I know that for many, change in the field of CSR can at times feel slow and incremental. Trying to change culture and strategy for the long haul requires patience and the coordination of many different internal organizations and external stakeholders. When things go wrong, one of my favorite phrases has long been “death by a thousand cuts.” But this conference made me think of the reverse – when these students graduate and move out into the economy, they will change and improve thousands of businesses and help them to further integrate and embed CSR and sustainability into everyday business practices.

So, congratulations and kudos again to the Net Impact staff and students at the Ross School of Business and other volunteers who put on such a great and inspiring event. Already looking forward to next year in Portland.

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About Suzanne Fallender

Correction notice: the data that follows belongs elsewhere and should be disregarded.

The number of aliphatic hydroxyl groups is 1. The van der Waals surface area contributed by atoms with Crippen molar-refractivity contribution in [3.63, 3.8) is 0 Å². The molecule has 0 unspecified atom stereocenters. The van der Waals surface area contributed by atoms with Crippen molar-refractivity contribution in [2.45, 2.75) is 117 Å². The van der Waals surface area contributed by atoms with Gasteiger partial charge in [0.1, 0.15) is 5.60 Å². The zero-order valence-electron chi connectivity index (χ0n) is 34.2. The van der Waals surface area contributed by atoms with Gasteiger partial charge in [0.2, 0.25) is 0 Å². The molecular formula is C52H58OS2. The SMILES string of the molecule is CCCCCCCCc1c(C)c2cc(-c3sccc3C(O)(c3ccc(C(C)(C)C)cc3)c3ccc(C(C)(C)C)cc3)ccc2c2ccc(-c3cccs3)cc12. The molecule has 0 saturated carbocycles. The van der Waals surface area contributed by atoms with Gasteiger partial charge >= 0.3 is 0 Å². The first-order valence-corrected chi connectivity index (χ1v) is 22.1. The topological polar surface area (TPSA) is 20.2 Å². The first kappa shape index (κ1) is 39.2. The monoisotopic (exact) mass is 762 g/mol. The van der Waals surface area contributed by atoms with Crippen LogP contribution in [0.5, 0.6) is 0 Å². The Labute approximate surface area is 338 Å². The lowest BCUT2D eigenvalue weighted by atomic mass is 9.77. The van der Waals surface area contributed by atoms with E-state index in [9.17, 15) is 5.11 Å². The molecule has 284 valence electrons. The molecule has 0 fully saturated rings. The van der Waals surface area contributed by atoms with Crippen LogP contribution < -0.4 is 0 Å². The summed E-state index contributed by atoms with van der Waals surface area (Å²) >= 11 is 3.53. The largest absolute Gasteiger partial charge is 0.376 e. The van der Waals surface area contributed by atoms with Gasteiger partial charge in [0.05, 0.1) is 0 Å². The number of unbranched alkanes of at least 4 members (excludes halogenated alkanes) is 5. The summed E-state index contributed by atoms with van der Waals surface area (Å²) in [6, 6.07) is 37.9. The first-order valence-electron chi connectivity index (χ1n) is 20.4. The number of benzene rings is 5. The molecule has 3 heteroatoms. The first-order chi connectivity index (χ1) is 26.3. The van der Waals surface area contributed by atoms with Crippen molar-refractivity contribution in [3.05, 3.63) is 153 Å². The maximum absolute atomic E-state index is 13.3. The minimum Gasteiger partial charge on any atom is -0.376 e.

Suzanne Fallender is Intel’s Director of Corporate Responsibility. In this role, she collaborates with key stakeholders across the company to integrate corporate responsibility concepts into company strategies, policies, public reporting, and stakeholder engagement activities to advance Intel’s corporate responsibility leadership and create positive social impact and business value. Suzanne leads a team of experienced professionals who engage with internal and external groups to review Intel’s corporate responsibility performance and to identify new opportunities to apply Intel’s technology and expertise to address social and environmental challenges. The team also works closely with Intel’s investor relations and corporate governance groups to drive an integrated outreach strategy with investors on governance and corporate responsibility issues. Suzanne has more than 20 years of experience in the field of corporate responsibility and socially responsible investment. During her time at Intel, Suzanne has held a number of corporate responsibility-related roles, including leading programs empowering girls and women through technology. Prior to Intel, Suzanne served as Vice President at Institutional Shareholder Services where she managed the firm’s socially responsible investing division. Suzanne holds an M.B.A. from the W.P. Carey School of Business at Arizona State University and a B.A. from Trinity College in Hartford, CT. She has served on a number of leading industry advisory boards and committees on sustainability and corporate responsibility over the past decade and currently is a member of the Net Impact Board of Directors. Follow Suzanne on Twitter at @sfallender.